sara's bloody axe wound

My single biggest peeve is the Tommy transformation at the end. The kid is a budding monster FX maven, and he spends what feels like twenty minutes cutting his hair and then Bic-ing his head in the SLOWEST AND LEAST CONVINCING TRANSFORMATION EVER. While Trish battles Jason downstairs–and to her credit, she really takes a good forty whacks at him with the machete, you go, girl!–Tommy dicks around with shaving cream and a Bic. Come on, Zito! The kid makes monster masks! You’re telling me he doesn’t own a single fucking Latex bald cap? My ass, he doesn’t. In the time he took to cut his hair and then shittily shave his head, Tommy could have snapped on a bald cap, some hillbilly teef, and whipped up some prosthetics so he’d really look like Li’l Mongo Jason. Fucking A.

Bill: The choice of disguise is also a pretty strange leap in logic for Tommy to take. When Ginny grabbed Pamela’s sweater it seemed like the natural move to make, but did Tommy actually think that he was going to confuse Jason into thinking he was seeing himself as a little boy? Oh yeah… insanity, the Jarvis curse. So of course it worked. Makes me wonder if Tommy’s mother didn’t have Voorhees as her maiden name.

Still, despite these gripes, and a whole lot of continuity errors, Part 4 remains one of the funnest films in the Friday the 13th franchise. What a shame that it was “The Final Chapter,” as I’d have liked to have seen a few more of these.

plus, TWINS

Doctor Kitten Yo: we didn’t talk about the Dead Fuck Dance
living0dead0punk: I know. I really wanted to talk about how the band Lion also did the theme for Transformers: The Movie, and how that’s AWESOME
Doctor Kitten Yo: you know he was really dancing to ac/dc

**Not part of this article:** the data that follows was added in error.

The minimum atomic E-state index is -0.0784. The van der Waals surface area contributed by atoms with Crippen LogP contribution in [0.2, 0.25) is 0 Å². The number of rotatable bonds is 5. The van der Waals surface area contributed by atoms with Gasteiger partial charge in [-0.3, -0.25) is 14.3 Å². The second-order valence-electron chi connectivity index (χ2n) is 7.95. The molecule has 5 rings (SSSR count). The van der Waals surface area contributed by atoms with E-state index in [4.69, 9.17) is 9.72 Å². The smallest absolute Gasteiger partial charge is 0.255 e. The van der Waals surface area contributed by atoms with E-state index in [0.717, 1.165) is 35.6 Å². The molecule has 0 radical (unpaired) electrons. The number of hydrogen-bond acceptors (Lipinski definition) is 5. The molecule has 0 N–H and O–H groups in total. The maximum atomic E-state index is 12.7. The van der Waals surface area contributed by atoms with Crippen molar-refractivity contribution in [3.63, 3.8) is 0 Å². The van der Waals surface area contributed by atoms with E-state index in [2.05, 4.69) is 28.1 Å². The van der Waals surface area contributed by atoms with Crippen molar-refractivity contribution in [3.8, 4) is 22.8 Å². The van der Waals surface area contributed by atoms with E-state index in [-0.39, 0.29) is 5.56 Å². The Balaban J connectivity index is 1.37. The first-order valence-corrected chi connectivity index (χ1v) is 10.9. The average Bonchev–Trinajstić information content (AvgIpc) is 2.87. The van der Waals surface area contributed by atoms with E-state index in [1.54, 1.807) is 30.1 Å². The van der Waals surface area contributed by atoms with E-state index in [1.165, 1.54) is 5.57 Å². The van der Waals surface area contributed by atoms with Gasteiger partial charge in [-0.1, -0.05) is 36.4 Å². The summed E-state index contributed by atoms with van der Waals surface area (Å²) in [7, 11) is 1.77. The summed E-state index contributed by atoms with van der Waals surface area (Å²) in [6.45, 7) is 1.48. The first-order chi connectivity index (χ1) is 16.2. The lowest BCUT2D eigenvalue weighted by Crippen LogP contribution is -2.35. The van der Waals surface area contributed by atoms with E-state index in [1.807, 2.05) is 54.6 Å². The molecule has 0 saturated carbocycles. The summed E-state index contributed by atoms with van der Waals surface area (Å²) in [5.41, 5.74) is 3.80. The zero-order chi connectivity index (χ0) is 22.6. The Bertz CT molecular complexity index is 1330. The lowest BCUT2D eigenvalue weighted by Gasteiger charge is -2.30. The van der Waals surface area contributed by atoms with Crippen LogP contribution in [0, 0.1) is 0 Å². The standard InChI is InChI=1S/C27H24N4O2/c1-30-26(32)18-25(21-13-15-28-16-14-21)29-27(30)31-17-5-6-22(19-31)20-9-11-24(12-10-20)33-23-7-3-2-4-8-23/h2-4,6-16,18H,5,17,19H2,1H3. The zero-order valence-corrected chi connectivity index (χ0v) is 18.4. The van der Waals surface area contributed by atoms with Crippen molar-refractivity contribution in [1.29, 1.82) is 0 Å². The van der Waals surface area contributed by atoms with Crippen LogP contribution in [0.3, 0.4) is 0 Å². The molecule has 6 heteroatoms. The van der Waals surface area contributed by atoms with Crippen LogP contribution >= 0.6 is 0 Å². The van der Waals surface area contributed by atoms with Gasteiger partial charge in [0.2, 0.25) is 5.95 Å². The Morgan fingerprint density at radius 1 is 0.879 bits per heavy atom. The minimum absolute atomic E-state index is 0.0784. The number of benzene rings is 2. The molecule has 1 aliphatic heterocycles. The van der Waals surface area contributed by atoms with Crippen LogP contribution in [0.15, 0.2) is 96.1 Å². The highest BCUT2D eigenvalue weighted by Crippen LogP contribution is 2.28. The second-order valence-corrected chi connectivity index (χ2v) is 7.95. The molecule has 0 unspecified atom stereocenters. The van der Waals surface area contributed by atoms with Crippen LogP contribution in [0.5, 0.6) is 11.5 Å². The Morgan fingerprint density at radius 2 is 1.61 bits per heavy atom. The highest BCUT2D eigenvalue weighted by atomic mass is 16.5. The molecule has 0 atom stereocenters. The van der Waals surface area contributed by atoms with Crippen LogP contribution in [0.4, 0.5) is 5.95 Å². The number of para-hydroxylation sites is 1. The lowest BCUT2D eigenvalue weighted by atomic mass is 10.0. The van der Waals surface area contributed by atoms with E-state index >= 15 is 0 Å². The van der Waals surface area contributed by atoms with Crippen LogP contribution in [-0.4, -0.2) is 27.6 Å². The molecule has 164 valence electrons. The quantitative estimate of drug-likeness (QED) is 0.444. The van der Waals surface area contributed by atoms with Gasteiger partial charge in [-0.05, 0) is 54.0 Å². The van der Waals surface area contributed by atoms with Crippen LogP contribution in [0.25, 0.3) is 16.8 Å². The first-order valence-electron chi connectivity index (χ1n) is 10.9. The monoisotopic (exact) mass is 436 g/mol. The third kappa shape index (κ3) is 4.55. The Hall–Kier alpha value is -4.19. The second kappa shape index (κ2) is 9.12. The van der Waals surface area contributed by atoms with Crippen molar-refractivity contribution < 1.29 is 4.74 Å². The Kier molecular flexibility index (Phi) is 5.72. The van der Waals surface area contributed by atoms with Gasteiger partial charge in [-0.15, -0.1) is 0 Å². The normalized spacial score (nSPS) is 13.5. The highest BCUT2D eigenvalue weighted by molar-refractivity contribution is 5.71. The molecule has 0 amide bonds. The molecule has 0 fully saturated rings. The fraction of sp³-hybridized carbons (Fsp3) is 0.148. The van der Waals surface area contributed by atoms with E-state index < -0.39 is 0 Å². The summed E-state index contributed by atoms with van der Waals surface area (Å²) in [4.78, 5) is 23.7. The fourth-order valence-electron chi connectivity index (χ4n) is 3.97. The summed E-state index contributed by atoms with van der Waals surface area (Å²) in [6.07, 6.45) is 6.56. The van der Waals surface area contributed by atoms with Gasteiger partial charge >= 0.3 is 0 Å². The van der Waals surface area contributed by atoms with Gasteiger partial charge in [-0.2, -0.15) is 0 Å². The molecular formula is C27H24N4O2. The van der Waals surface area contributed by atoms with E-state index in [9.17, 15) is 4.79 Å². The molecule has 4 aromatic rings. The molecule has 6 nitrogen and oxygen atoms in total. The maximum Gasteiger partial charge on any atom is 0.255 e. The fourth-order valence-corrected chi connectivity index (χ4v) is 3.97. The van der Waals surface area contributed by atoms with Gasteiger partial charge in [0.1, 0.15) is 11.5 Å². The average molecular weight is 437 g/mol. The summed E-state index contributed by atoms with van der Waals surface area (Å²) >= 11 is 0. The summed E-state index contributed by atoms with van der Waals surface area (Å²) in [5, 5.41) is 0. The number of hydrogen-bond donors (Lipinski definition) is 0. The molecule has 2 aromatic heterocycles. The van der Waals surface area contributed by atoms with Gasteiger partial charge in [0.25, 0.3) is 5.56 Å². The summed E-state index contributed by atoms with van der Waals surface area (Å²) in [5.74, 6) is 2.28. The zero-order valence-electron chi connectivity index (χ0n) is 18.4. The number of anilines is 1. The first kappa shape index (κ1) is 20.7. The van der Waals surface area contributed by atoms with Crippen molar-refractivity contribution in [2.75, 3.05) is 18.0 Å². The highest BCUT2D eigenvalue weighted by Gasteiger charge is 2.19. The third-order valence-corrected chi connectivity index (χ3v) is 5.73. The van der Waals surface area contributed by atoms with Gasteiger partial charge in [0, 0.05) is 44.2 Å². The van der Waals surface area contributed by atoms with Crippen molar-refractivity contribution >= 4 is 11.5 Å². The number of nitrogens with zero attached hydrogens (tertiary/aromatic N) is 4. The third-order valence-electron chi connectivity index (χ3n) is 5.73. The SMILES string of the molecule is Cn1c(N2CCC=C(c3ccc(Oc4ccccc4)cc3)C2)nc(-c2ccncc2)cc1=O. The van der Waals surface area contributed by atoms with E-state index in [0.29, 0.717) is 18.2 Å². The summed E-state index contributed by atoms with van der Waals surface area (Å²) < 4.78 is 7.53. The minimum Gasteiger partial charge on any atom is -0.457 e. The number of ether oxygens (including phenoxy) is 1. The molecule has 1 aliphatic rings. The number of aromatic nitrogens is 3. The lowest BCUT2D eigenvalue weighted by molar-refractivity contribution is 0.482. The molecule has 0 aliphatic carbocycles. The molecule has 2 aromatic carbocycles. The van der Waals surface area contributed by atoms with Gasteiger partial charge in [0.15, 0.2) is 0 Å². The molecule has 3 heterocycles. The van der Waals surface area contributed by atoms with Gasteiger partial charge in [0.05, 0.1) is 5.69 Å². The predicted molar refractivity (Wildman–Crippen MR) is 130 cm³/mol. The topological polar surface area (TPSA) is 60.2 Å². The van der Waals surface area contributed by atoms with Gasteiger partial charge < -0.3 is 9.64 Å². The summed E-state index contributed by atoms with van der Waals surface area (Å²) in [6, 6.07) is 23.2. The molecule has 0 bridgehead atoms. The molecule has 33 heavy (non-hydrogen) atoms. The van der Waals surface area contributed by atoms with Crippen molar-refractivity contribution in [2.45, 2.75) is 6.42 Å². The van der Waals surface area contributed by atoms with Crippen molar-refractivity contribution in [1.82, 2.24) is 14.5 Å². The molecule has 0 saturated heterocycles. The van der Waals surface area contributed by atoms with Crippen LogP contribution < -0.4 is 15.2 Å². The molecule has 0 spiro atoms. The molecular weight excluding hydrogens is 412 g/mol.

living0dead0punk: I know
Doctor Kitten Yo: and that’s so much more awesome
living0dead0punk: no, that would be too cool for Jimmy the spaz. Lion is just cool enough
Doctor Kitten Yo: you fool
Doctor Kitten Yo: him dancing to ac/dc is perfect; it adds a tiny thread of coolness to a spaz, highlighting just how spazzy he really is, making it so much sadder. pathos!
living0dead0punk: But, when I said to someone last night, “You know when Crispin Glover dances in f13p4, it’s to a Lion song? You know what else they did, right,” I was answered with, “FUCK YEAH, I DO! THEY FUCKING RULE!”

Friday the 13th, Part 2

bag-head’s revenge

Friday the 13th, Part II
Director: Steve Miner
Released: 1981
Starring: Amy Steel, Jon Furey, Adrienne King, Warrington Gillette, Stu Charno, Betsy Palmer
Running time: 87 minutes
Genre: horror, slasher

Friday a deux: Alice, sole survivor of the murders at Camp Crystal Lake, lies dreaming of the horrors she went through at the hands of Mrs Voorhees. Awakened by her nightmare, she showers, chats on the phone, and then, before the very eyes of her adorable cat, is brutally slain. The killer is considerate enough to remove her boiling kettle from the hot burner. What a well brought up killer!

Fast forward five years, and a fresh crop of counselors-to-be arrive at a training center on Crystal Lake, not far from the infamous “Camp Blood.” The chief trainer, Paul, advises the n00bs of the seriousness of being a camp counselor, mostly bears, and that night around the campfire, the underlines said seriousness by telling them the story of Camp Blood, Mrs Voorhees, and of course, Jason, who reportedly still lurks in the woods around Crystal Lake. Dismissing the tale as an inflated urban legend, the would-be counselors kick back with some teambuilding exercises like swimming, grilling weenies, and cockteasing. Two of the more intrepid CITs (that’s counselors in training, for those who’ve never read the seminal summer camp classics like There’s a Bat in Bunk Five), Sandra and Jeff sneak over to Camp Blood to check things and or possibly do it, but are caught by a local yokel just as they discover the mangled remains of some animal, possibly Muffin. (Fisty: At this point, Eli declared he no longer liked Jason.) That night, most of the CITs head into town for some partying before their training begins in earnest, but a select few stay behind for shenanigans. And of course, Jason is happy to keep them company. STABBY COMPANY.